Scent Sample Sunday: Brainiac

Scent Sample Sunday: Brainiac

I always appreciate a quality fragrance that is also affordable, and I appreciate other writers alerting me to those, so here’s my contribution to the “bang for the buck” list of fragrances. The mid-price chain Target has launched a store exclusive line of fragrances called “Good Chemistry” in January; the line is a division of the company Illume. They must be selling well, as the shelves were almost empty when I wandered over to my local Target to check them out. According to the promotional copy:

… the niche fragrance brand includes four collections inspired by different personalities: Confident and Charming, Good and Grounded, Vibrant and Playful and Cool and Collected. Each collection then includes four unique scents that come in perfume, body sprays and rollerballs.

I tried a few from the testers in the store and came home with two rollerballs: Brainiac and Apricot Bloom. (Full disclosure: I may return the unopened rollerball of Apricot Bloom, because the drydown became unappealing after an initially pleasant skin test from the store tester). Brainiac has claimed a place on my shelf, and I’m glad I bought it. I’m also glad it and the other scents come in rollerballs, as I really won’t need more than the 7.5 ml those contain.

Hands holding rollerballs of Target Good Chemistry fragrance collection

Rollerballs from Good Chemistry collection; image from www.good-chemistry.com.

Brainiac is part of the “Vibrant and Playful” collection. It is further described as “clean and practical with a bit of wit.” It is definitely unisex. Its label lists its primary notes as citrus, peppercorn and vanilla. Interestingly, all the Good Chemistry scents are described as “vegan and cruelty-free with essential oils.” No parabens or propylene glycol. The interesting part is that in tiny print, the label says it contains essential oils of armoise, cardamom, and clary sage. Yes! That’s why I immediately liked Brainiac — I love the smell of cardamom. I like clary sage too, but what is “armoise”?

Turns out that “armoise” is based on the Old French word for artemisia, part of a large group of aromatic plants also known in English as mugworts. Eden Botanicals says:

Organic Armoise (Mugwort)

Artemisia herba-alba is a specific Artemisia species indigenous to Morocco which provides the essential oil known as Armoise (Mugwort). Ours has a very fresh, cool, soft green, sweet-camphoraceous aroma that is highly diffusive in much the same way as Peppermint, however while the aroma has a very penetrating initial effect, this subsides after a few minutes of exposure to air. In natural perfumery, Armoise can be used in trace amounts to provide “lift” to top note accords; to add a fresh, green, naturalness; and to accentuate other green notes such as GalbanumSageRosemary, etc.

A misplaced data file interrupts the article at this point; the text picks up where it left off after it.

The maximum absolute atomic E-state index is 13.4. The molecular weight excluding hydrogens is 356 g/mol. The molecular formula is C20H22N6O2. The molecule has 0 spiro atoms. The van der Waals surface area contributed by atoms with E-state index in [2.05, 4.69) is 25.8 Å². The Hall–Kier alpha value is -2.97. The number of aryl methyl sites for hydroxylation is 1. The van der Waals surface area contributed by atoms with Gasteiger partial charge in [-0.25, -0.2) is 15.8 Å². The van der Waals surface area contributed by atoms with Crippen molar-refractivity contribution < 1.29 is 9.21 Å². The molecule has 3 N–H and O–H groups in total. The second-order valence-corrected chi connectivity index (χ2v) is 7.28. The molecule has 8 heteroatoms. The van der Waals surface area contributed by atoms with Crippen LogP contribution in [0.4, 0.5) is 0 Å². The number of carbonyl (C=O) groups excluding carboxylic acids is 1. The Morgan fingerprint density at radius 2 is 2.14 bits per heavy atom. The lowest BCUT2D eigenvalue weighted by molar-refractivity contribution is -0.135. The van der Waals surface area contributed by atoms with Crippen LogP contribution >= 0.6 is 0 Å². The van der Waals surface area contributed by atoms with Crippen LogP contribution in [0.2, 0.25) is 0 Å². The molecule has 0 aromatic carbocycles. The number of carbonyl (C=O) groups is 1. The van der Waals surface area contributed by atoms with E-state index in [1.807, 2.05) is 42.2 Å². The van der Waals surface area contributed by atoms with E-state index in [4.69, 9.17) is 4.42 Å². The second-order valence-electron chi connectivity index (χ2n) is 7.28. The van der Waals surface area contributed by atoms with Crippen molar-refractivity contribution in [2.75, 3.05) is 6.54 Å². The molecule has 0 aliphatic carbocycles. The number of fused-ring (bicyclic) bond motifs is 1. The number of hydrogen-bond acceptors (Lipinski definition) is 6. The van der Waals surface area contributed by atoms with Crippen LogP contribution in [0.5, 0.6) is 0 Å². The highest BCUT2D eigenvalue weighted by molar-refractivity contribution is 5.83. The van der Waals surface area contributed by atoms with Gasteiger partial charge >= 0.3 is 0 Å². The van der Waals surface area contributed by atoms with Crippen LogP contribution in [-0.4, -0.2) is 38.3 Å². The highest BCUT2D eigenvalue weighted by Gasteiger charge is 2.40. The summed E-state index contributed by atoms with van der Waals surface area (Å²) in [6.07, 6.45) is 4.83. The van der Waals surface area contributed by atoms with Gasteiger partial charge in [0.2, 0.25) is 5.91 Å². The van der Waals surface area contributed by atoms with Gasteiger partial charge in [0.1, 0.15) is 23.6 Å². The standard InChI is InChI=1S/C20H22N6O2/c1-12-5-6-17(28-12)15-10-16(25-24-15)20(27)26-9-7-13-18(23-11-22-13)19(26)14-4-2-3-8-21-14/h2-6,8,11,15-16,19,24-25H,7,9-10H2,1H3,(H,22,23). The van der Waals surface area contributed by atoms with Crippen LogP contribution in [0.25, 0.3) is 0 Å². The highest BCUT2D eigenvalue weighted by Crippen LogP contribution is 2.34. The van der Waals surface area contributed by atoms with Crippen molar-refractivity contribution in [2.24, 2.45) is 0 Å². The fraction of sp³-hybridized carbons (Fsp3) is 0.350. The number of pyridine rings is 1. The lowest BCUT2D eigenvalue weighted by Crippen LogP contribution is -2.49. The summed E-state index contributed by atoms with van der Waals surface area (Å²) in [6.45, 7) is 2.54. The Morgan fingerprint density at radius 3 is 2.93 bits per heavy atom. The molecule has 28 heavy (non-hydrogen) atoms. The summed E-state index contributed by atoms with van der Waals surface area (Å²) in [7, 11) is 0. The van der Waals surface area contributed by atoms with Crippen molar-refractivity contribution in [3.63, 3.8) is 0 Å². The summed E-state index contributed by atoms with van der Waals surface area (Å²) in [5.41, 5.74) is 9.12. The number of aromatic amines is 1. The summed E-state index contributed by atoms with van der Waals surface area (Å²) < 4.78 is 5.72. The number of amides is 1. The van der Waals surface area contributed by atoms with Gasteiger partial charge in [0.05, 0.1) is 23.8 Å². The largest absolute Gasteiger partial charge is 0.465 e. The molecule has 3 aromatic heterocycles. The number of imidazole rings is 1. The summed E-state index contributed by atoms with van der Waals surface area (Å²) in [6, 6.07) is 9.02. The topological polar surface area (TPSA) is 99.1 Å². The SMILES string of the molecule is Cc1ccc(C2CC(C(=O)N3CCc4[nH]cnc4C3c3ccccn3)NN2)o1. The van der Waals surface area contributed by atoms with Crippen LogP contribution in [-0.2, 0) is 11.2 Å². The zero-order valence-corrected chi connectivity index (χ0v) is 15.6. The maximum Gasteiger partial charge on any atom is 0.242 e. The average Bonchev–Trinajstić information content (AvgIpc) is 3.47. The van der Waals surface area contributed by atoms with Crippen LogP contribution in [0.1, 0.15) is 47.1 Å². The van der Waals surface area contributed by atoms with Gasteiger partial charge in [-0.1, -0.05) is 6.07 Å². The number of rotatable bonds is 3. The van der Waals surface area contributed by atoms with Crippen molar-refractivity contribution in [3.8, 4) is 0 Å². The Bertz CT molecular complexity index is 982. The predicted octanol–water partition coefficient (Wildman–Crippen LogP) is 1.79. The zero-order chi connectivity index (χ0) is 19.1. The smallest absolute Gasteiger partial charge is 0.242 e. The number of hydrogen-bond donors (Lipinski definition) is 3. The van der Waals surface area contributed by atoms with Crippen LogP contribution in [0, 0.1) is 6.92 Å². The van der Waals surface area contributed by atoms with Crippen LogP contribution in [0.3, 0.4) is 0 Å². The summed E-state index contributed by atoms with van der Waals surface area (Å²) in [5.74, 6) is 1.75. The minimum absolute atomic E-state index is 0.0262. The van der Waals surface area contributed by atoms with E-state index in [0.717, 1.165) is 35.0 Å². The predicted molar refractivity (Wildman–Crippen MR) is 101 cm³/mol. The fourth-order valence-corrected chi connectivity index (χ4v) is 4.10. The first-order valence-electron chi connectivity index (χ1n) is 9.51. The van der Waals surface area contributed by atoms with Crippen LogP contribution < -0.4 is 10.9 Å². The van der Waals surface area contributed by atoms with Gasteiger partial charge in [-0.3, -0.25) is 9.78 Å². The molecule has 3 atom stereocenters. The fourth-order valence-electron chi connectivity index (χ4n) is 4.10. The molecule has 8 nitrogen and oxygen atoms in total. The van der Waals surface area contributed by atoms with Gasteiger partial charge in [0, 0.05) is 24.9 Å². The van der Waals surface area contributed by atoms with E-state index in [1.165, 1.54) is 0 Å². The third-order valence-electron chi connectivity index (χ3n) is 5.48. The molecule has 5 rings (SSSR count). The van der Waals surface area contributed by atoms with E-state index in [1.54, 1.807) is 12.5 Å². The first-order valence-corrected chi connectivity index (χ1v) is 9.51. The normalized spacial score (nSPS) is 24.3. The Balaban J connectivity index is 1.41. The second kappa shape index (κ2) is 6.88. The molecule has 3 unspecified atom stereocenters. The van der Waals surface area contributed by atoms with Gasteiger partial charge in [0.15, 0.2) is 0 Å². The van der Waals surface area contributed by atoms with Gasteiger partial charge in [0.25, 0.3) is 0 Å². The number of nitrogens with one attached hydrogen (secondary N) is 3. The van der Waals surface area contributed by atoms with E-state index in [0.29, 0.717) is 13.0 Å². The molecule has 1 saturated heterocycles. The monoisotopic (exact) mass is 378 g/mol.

Yep. That’s exactly what my nose smelled right away when I tested Brainiac: cardamom, and a green “lift” that accentuates the herbal aromatic impression continued by the clary sage. There is a slightly citrusy aspect to the opening, but not much and not for long. If I had to guess, I would say it is bergamot,, as it reminded me of Earl Grey tea and it wasn’t sweet like some other citrus notes. I tend to like green fragrances, both green florals and green aromatics like Aromatics Elixir and Azuree. I don’t smell peppercorn; I wonder if that was listed in the place of cardamom, as some shoppers may be less familiar with the latter. I can’t say I smell much vanilla, although the fragrance does get a little less green and a bit sweeter over time.

All in all, this is a very pleasing fragrance and a good buy at $12.99 for a rollerball, $24.99 for a 50 ml bottle.

Rollerball of Brainiac fragrance from Target's Good Chemistry collection by Illume

Brainiac rollerball from Target

 

Featured image from CalPhotos; ©2010 Zoya Akulova.

Fragrance Friday: Cranberry Chutney

Fragrance Friday: Cranberry Chutney

Like many of you, I’m sure, I spent most of yesterday (Thanksgiving) in the kitchen, happily cooking my way through a number of favorite recipes. One of them is a fragrant chutney I discovered a few years ago, made with cranberries and an excellent replacement for the ubiquitous cranberry sauce that lingers, uneaten, on too many Thanksgiving tables.

Cranberries are considered one of the quintessential Thanksgiving foods, probably because cranberries are native to North America and were known to have been eaten by the Native Americans, and by English settlers in North America as early as the first half of the seventeenth century, according to Martha Stewart. They are highly nutritious, a true superfood with a lot of nutrient bang for the caloric buck as they are low in sugar. However, traditional cranberry sauce recipes tend to add a lot of sugar to this otherwise healthy fruit. As a lover of Indian food, I was happy to find several different recipes for cranberry-based savory chutney; the version I make includes much less sugar, and one of my favorite spices/fragrances, cardamom.

Cranberry Chutney recipe (adapted from Food and Style):

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